case study -- n. a) A detailed intensive study of a unit, such as a corporation or a corporate division, that stresses factors contributing to its success or failure. b) An exemplary or cautionary model; an instructive example.(The American Heritage Dictionary)
A business case study tells a chronological story that starts with a pivotal decision, challenge or obstacle. Your service or product provides a solution that delivers clear benefits and measurable improvements.
From an educational marketing perspective, the objective is for the potential client or customer to identify themselves or their situation in the story, to understand how your products or services could help them, to recognize your company as a product, technology, service and market leader, and to pick up the phone or engage in some other way with your organization.
1. Identify the Subject and the Story
In addition to the promotional value for your company, case studies should strengthen relationships with satisfied customers and promote their businesses and brands. Target high-potential growth areas and market segments. It’s never too early to start thinking about highlights that would grab reader attention in the subject line of an e-mail blast; this includes brand names, hot topic/issue areas, big dollar cost savings, and dramatic turnarounds.
Before moving forward very far, get explicit permission from the client or customer to write and publish the case study. And make sure you have approval from the right person. Don’t assume that it will be approved or you could end up wasting a lot of time and effort on developing a story that cannot be shared.
Be prepared. Make the reporting process as painless as possible for your customer. Don’t waste interview time on basic information that can be pulled off of a website. Gather as many insights and details as possible from both your customers and your employees who led or supported the project/solution.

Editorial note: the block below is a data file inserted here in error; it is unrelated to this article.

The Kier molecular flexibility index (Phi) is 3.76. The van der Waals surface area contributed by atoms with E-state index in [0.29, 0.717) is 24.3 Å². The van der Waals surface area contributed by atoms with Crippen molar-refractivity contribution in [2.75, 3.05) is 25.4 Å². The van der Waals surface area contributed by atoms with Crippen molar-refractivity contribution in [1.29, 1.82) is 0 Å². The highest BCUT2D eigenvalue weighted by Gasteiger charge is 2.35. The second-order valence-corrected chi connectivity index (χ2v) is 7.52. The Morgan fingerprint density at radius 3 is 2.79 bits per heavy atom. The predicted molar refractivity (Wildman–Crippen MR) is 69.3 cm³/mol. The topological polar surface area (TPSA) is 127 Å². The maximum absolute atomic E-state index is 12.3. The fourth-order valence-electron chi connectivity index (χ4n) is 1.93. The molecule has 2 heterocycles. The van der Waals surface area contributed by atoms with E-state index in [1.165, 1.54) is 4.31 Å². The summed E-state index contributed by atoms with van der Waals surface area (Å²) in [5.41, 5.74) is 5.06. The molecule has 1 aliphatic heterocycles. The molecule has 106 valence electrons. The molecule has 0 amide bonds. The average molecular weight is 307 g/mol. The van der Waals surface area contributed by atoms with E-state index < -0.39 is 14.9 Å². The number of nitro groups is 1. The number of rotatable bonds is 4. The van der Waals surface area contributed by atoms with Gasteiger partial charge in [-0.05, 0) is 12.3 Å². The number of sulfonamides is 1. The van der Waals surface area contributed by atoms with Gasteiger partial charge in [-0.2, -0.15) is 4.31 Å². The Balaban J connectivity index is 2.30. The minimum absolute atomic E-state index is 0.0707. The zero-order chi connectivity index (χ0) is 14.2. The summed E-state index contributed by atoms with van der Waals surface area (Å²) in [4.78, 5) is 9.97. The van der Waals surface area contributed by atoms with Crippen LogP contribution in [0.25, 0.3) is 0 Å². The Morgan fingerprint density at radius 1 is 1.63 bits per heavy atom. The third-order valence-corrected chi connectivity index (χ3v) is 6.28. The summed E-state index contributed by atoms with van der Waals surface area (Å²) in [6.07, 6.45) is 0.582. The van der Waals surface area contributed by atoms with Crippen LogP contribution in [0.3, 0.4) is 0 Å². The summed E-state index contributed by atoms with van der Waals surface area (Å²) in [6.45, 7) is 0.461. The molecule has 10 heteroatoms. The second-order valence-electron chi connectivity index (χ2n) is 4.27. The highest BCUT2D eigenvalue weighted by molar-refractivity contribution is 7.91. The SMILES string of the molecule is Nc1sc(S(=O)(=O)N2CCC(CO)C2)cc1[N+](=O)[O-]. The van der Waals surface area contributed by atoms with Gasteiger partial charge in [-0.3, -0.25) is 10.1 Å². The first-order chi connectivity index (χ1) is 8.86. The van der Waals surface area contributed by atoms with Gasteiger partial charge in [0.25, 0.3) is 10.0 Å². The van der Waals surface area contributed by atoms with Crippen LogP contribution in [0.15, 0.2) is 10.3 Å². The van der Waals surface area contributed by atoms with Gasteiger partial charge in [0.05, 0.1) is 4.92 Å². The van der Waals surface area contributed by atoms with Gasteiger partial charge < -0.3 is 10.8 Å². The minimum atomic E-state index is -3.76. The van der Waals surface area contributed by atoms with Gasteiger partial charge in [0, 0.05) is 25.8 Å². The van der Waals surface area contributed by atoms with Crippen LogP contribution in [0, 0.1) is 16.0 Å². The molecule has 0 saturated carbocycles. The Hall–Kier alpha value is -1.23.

At the end of any interviews, assure the client that they will have the opportunity to review the text and their quotes. Be sure to ask for photos or illustrations, or make arrangements for professional photography.
Business is not boring. Just like any other facet of life, the business world is full of characters, drama and good stories. But it is chock full of bland and boring prose. Be clear, be direct. Be wary of excess modifiers and over-qualified statements. Avoid gobbledygook words, marketing-speak and businessese.
Case studies are already formulaic: 1) problem, 2) solution, and 3) results. Use that framework but build a sense of urgency and convey why your solution is essential now. To speed the narrative flow, put non-essential details (such as annual sales, product lines, brands, locations, employees, etc.) in a separate sidebar or box.
Include the client’s perspective everywhere you can; their quotes should read as a trustworthy third-party referral to the reader/potential customer. Respect readers’ intelligence and time. The typical case study won’t run longer than 1 to 3 pages, (600-1,500 words).
4. Editing and Revising
Send the draft text to appropriate customer and client representatives and internal staff who have a stake in the final result. Be as firm as possible with the deadline for changes and revisions. Use the weeks that it can often take to receive feedback for internal review and fact checking. After all changes have been reconciled, have the final text reviewed by a professional proofreader.
For layout (electronic or print), clearly identify titles, headlines, subheadings, pull quotes and boxes. Include high-resolution images, brand logos, charts, tables and anything else the graphic designer can use to grab a passing eye.
Case studies often follow a common page template that prominently features company logos, background details and where to go to get more information. Repeat the review and proofreading cycle with the final layout. Pay particular attention to headlines, chart captions and illustration callouts.
6. Distribution and promotion
We're getting beyond the content creation phase at this point, but depending on the quality and sources, good case studies can be of interest to top-tier trade magazines and business journals if offered on an exclusive basis. The trade-off for such third-party endorsement and exposure is that–after the case study has already taken months to develop–the lead time from submission to publication can take several more months. Copyright ownership can become an issue as well; you may be required to pay for branded reprints of the article that you already paid to develop.
Other typical uses for case studies include customer newsletters, association news, blog posts, and permanent website collateral. Utilize every social media vehicle available to promote the case study. And keep on promoting it. A tweet on Twitter, for example, has a half life of a few hours. Keep dribbling out key value statements over several weeks.
What have I missed? Are there any other key factors for creating high quality business case studies?